Ventilation manufacturer, Nuaire adopted a modular strategy in their AHU design for a mixed development in Hackney worth over £50 million, meeting the challenge of placing 14 AHUs as high up as the 13th floor by providing each unit in individual sections.
10 East Road is a 40,000sq/ft building development in Hackney, London. The first block is a residential building for iQ Property Partnership and will provide 661 studio apartments for student accommodation, due for completion in June 2012. The adjacent ten-storey office block and 12-storey hotel, both for Rocket Investments, provide 67,549 sq/ft of commercial office space and a 230 bedroom hotel, leased by Premier Inn. Both were completed in November 2011.
Ardmore Construction was responsible for the design and build of the mixed development and appointed Airtech Ventilation to manage the ventilation install. A Caerphilly-based firm which manufactures, supplies and installs sheet metal duct work systems, Airtech Ventilation specified Nuaire Air Handling Units for the jobs. Already advocates of Nuaire fans for over ten years, the firm purchased Nuaire AHUs for the development.
Airtech Ventilation Director, Ceri Bryant explained: “We were brought into the East Road project at a later stage than the rest of the contractors, who were already well ahead of us. With time against us and a crane already on site we had the challenge of ensuring the units were designed and on site while the crane was still available.”
“Nuaire took on the job and provided us with full designs in a very short space of time. The AHUs were designed to slice into blocks which could then be craned in sections using the side elevator, ready for re-assembly on the roof.”
Whilst the crane being on site for a limited time caused problems, the supply and positioning of the AHUs onto the 12th and 13th floor roof space of the hotel building was fairly straightforward. The AHUs arrived on site in modules and were craned up onto the roof onto plinths.
11 units in total of various dimensions and duties which were designed to be broken down into manageable sections that could be placed into a construction lift that ran up the outside of the building. The units were developed using the AHU selection software which allows AHUs to be developed automatically to the customer’s needs.
These particular units ranged from large Thermal wheels delivering 5m3/sec to smaller supply only units delivering 0.4m3/sec. An example of one of the units and the respective data can be seen below:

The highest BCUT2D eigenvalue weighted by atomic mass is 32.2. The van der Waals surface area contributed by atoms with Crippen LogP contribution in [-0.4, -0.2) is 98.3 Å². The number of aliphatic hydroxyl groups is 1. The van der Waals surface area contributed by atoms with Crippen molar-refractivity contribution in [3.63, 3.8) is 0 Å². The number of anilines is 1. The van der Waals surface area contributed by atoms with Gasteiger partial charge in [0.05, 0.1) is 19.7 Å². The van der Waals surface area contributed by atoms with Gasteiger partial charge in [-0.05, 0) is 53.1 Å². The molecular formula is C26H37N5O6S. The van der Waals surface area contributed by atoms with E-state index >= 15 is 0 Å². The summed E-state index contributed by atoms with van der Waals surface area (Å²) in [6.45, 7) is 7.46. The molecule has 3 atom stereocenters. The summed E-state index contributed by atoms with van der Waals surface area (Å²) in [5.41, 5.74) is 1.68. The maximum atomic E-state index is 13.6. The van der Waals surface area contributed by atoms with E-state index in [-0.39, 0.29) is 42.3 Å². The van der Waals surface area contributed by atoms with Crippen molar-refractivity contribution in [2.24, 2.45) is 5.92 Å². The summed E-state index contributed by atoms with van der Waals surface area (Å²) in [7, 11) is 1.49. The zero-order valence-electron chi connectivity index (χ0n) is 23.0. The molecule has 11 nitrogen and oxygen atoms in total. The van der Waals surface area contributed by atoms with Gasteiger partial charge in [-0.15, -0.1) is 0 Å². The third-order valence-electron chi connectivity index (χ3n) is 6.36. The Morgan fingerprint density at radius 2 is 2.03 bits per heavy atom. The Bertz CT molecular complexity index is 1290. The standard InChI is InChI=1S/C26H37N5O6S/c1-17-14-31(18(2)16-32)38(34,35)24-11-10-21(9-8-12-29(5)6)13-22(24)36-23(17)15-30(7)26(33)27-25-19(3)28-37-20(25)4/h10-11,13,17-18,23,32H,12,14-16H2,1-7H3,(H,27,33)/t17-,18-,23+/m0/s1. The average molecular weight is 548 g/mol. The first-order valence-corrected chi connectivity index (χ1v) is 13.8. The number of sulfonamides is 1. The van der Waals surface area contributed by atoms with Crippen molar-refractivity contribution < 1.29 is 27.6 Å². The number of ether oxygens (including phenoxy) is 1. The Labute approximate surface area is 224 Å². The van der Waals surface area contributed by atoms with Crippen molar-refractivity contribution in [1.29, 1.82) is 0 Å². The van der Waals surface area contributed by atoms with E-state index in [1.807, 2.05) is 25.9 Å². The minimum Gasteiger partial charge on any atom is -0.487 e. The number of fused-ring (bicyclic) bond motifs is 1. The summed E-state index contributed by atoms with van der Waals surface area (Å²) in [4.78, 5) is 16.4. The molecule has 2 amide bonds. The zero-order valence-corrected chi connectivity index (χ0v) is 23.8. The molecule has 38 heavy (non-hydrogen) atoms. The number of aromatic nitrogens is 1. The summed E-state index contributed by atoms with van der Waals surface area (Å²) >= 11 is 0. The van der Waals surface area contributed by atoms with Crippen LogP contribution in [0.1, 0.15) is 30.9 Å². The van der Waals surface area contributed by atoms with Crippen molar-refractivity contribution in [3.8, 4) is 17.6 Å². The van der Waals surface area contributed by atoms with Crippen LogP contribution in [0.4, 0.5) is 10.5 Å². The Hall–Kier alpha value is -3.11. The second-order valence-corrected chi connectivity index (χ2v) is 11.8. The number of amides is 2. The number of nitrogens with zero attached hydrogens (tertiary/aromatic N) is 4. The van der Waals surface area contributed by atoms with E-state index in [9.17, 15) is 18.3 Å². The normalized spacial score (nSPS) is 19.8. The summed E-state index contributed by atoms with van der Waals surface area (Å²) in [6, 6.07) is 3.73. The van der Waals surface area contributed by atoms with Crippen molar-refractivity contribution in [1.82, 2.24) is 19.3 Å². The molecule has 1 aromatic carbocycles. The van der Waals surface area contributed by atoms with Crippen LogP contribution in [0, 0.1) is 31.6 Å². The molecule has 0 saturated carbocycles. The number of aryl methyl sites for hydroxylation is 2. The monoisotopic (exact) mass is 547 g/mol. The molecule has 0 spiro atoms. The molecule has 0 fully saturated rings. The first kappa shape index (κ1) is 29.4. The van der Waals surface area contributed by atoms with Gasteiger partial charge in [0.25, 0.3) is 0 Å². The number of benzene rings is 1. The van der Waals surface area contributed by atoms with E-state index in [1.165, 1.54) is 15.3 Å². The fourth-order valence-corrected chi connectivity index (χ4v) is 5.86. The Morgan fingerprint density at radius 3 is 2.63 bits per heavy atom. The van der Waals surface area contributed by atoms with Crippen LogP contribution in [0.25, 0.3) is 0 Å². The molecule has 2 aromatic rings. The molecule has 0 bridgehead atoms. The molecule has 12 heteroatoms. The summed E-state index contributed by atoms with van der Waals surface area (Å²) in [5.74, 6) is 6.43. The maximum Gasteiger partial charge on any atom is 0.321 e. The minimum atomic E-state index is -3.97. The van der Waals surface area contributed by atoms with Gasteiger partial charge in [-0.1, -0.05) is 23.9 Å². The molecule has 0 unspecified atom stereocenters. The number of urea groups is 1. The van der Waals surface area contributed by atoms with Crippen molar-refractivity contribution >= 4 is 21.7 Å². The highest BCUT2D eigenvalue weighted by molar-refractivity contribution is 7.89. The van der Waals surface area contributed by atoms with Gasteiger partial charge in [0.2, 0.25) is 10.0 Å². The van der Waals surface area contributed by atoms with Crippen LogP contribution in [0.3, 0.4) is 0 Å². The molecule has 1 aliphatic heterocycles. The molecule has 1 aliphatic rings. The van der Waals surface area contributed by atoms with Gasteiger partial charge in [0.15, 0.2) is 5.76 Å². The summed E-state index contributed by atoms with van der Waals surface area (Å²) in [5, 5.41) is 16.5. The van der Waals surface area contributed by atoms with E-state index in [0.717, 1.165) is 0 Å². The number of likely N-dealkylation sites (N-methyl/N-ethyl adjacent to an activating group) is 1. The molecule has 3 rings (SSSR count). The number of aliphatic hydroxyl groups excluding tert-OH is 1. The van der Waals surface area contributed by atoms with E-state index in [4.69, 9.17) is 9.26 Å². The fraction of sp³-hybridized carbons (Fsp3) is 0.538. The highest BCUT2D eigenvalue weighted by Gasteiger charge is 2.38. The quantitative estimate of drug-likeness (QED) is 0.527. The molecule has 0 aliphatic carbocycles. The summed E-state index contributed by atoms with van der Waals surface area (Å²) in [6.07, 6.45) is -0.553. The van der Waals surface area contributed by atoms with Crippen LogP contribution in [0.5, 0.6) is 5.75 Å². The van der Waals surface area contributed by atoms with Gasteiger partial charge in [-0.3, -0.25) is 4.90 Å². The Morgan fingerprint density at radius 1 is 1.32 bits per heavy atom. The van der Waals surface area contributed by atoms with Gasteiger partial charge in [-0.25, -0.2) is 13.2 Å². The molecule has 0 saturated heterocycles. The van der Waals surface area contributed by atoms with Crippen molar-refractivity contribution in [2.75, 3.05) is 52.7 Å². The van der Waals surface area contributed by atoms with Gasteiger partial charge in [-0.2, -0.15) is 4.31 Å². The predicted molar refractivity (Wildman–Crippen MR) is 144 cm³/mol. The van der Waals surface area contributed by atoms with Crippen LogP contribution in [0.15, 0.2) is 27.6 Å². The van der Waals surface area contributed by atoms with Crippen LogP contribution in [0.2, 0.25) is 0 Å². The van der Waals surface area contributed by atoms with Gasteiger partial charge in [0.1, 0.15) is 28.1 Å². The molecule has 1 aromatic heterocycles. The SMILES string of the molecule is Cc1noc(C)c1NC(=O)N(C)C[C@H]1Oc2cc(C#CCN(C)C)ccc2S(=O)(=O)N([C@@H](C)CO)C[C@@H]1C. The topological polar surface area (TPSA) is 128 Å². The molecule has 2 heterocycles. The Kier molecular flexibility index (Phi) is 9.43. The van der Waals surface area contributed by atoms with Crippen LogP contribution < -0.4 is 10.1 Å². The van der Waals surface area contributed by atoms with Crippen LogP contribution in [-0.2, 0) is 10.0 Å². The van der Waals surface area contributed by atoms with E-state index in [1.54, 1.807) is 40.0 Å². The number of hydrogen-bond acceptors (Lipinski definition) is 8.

Full detailed approval drawings are generated in real time for the units together with weights and performance data.
Dual fans were been selected in this instance delivering 5.37m3/sec @ 334Pa external. The units were delivered in 3 sections to site so that it could be lifted into position easily. The units were delivered in sections with full weatherproof enclosures. The supply air path consisted of a weatherproof inlet damper; a 58kW frost coil; Energy Saving G4 panels filters and Eurovent Certified F5 Bag filters; High efficiency Thermal wheel recovering more than 65% of the extract air energy; high efficiency, backward curve dual plug fan set; Secondary G4 panel filter set; 6-12ºC Chilled water coil; 80-60ºC reheat LPHW coil.
Full technical data sheets were available for Airtech Ventilation at a touch of a button and the result of any alterations to the unit could be seen real-time – ensuring that our customer was getting the unit he wanted. All of the components were easily accessible through single action multi-cam doors, ensuring that maintaining the units is a simple. The larger units were assembled at the Caerphilly-based production plant and then shipped to site in three manageable sections for the crane to hoist into position. Once on the rooftop, fork lift and strap anchor points were available to manoeuvre the unit into position, with simple fixings to secure the individual sections safely together. These fixings are asymmetrical, which ensures all components fit together correctly without any chance of landing items and fitting them in backwards.
The smaller units were very compact and designed in a single housing to be manoeuvred into position on site. Each unit contained integral lighting and pressure gauges with dampers, LPHW coils and belt drive fans – each with their own access panels. Bases again, contained integral lifting points and fork lift channels for easy moving.
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